Israel Failing to Implement Garbage Separation Plans, Watchdog Claims

Fees paid by local authorities toward cleanup fund ending up in landfill owners’ coffers, says state comptroller’s report.

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A garbage dump in Israel.
A garbage dump in Israel.Credit: Ilan Assayag

Despite investment of hundreds of millions of shekels, the Environmental Protection Ministry and local authorities have failed to implement the separation of household garbage for recycling, according to a state comptroller’s report released Tuesday.

The ministry and local government have worked in recent years to establish the infrastructure for separation of garbage into its wet and dry components so that most of it could be recycled for energy rather than sent to landfills.

But according to the report, no real progress has been made over the past six years in reducing the amount of garbage that goes to landfills. Three out of four cities checked by the state comptroller – Ramat Hasharon, Hadera and Ashkelon, dropped out of the project.

According to the report, the decision-making process on alternatives for separating the garbage was faulty. The Environmental Protection Ministry did not check the feasibility of implementation and how the Finance Ministry and operators of garbage treatment sites would respond to it. At a later stage, when the ministry did check the costs of separating household garbage at the household level as opposed to separating it at large centers, it emerged that separation at the household level only begins to be worthwhile if the value of the land used for the landfill is greater than 6.8 million shekels ($1.76 million). However, value of land in those areas is in fact much lower. Moreover, the ministry never discussed the results of the assessment it had commissioned.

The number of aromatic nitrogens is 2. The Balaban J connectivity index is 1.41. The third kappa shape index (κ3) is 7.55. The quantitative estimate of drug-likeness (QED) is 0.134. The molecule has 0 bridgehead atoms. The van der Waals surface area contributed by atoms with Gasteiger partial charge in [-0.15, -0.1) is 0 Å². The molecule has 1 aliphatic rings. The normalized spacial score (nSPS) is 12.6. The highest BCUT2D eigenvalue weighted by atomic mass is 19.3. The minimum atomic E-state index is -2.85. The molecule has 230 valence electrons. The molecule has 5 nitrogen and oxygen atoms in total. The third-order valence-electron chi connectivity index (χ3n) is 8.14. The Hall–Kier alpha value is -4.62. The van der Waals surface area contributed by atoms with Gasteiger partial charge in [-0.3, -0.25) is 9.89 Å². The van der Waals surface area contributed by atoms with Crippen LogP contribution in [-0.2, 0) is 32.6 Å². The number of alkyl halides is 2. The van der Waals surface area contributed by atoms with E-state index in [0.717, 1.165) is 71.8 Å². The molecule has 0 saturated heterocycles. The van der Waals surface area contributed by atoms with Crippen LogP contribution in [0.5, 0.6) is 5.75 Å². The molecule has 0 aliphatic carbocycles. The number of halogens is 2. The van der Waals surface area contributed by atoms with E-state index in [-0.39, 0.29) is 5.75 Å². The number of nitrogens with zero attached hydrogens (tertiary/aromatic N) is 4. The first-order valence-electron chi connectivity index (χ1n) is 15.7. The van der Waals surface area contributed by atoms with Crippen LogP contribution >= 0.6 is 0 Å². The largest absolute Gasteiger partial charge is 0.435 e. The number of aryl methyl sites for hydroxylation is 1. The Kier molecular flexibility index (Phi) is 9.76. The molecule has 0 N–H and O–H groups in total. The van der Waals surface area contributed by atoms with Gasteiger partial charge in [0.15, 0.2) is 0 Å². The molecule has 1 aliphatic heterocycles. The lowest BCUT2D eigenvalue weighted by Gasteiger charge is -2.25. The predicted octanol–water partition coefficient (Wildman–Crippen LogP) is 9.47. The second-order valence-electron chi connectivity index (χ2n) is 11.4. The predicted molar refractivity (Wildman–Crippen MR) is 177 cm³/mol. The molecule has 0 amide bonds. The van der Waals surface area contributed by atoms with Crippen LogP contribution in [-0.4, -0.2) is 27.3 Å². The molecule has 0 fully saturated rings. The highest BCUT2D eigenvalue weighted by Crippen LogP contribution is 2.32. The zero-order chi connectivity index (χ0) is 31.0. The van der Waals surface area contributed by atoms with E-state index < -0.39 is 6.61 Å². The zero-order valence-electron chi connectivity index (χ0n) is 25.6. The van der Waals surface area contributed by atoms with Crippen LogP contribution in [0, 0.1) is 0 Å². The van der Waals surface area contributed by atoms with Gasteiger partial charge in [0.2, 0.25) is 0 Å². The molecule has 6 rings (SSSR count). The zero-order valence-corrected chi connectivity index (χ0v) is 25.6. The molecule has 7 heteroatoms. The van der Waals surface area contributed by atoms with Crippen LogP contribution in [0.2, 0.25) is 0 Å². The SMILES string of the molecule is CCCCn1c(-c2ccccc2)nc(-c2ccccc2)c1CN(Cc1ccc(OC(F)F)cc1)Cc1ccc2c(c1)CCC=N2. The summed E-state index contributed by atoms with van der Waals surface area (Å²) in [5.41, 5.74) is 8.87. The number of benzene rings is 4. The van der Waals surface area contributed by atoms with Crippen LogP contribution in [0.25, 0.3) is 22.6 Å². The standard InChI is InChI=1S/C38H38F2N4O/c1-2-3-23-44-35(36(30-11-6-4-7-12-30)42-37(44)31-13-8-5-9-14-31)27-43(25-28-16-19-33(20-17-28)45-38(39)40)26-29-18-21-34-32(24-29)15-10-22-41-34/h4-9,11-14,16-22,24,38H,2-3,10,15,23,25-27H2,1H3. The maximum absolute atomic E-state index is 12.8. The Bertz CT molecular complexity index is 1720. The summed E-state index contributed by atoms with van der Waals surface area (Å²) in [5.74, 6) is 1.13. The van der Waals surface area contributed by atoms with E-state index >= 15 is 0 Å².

A more significant problem was a lack of equipment where the wet garbage was to be sent at facilities to produce energy. As of the beginning of 2016, there were only four such facilities. As a result, the cities had nowhere to send their wet household garbage, which was instead sent to landfills. The landfills, according to the comptroller’s report, were operated without proper supervision of the fees they charged, so cities were paying high prices to bury garbage in landfills that should have been sent for recycling.

The ministry did not properly oversee the payment of the tax the cities are charged per ton of garbage they send to landfills. That tax is to be transferred by the operators of the landfills to a fund for cleaning up litter and to pay for various activities like separation and recycling. As a result, hundreds of millions of shekels paid by municipalities apparently ended up in the pockets of landfill operators rather than in the cleanup fund.

The Environmental Protection Ministry responded that it was taking the report very seriously, although it disputed some of the findings. Now that a new minister was in charge, there would be “discussions on treatment of garbage to learn from the experience of these years, and reorganize if it is decided to do so,” the ministry said.

The ministry added that while there were difficulties applying the program in many cities, in many others it was successful. “The ministry is working to reduce landfill in a variety of ways, including construction of energy-production facilities, upgrading garbage infrastructure in poorer communities, encouraging separation at source of packaging and reducing landfill by financial incentives.”